Trent Thomas Walker
- University of California, Berkeley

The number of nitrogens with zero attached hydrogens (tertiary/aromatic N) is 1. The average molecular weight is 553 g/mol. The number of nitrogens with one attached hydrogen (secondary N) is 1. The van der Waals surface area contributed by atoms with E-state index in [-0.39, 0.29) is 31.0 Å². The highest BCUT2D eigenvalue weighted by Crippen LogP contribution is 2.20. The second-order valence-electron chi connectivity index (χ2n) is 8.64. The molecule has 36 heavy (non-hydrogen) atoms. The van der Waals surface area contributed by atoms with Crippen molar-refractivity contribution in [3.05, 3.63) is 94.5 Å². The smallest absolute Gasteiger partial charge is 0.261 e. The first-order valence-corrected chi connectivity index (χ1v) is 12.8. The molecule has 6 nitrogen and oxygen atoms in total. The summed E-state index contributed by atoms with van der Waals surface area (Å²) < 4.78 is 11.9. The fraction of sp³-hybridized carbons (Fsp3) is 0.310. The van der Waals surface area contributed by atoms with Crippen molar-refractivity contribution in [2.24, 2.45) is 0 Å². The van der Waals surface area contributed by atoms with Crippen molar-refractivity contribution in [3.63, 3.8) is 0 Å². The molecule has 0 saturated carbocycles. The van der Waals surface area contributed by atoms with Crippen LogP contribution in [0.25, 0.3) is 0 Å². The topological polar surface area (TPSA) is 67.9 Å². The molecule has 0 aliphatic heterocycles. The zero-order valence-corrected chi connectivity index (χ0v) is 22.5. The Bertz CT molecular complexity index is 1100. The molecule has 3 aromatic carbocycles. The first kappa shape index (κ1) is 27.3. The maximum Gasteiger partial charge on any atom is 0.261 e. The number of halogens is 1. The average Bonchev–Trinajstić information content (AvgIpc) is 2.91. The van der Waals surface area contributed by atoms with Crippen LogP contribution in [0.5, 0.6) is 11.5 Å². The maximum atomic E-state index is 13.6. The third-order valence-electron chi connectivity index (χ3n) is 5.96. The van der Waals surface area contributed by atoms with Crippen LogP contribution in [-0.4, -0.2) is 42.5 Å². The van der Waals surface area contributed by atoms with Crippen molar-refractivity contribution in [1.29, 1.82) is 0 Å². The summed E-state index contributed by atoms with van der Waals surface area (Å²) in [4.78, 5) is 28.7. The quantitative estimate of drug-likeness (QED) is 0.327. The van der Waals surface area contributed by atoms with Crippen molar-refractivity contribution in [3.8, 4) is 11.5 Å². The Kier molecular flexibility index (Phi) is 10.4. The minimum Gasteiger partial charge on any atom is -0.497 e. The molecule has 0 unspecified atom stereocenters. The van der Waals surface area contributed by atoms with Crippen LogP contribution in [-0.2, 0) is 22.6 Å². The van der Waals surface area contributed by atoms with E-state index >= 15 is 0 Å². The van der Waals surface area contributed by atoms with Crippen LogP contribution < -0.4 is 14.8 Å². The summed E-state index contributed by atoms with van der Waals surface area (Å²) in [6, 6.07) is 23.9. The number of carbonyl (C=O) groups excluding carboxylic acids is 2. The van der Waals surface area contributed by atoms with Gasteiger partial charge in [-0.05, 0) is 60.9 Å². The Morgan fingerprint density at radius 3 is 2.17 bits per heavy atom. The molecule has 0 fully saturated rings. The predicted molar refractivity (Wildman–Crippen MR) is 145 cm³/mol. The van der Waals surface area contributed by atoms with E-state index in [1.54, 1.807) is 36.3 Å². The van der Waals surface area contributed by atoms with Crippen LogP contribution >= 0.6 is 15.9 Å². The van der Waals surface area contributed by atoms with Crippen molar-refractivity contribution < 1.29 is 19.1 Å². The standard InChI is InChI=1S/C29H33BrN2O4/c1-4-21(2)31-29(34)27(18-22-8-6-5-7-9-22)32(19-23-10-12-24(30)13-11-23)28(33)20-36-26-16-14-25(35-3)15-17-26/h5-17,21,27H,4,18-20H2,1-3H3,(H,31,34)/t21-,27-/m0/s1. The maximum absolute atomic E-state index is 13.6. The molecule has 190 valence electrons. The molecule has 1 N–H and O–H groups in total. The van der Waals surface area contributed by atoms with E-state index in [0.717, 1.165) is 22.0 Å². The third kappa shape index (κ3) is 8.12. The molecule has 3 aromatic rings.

Liturgical manuscripts illuminate how Buddhists at particular historical moments wove together the words of their sacred texts into living rituals. By focusing on leporello, or folded-paper, manuscripts featuring Khmer, Pali, and Thai texts popular in Late Middle Cambodia (c. 1650–1863) that continue to be sung today in a richly expressive style, this dissertation explores the liturgical, literary, and soteriological sensibilities of an era from which scant historical records survive. Leporello manuscripts, by virtue of their capacity to bring together various liturgical texts and annotate them with paratextual metadata, reveal the process by which Buddhist texts become Buddhist sounds in Cambodia. They shed light on how local genres of sung texts such as vows, paeans, manuals, sermons, incantations, translations, and anthologies work in concert for end-of-life rites and Buddha-image consecrations, and how these genres in turn articulate connections between Cambodian and Siamese liturgical repertoires from the late-seventeenth to mid-twentieth centuries.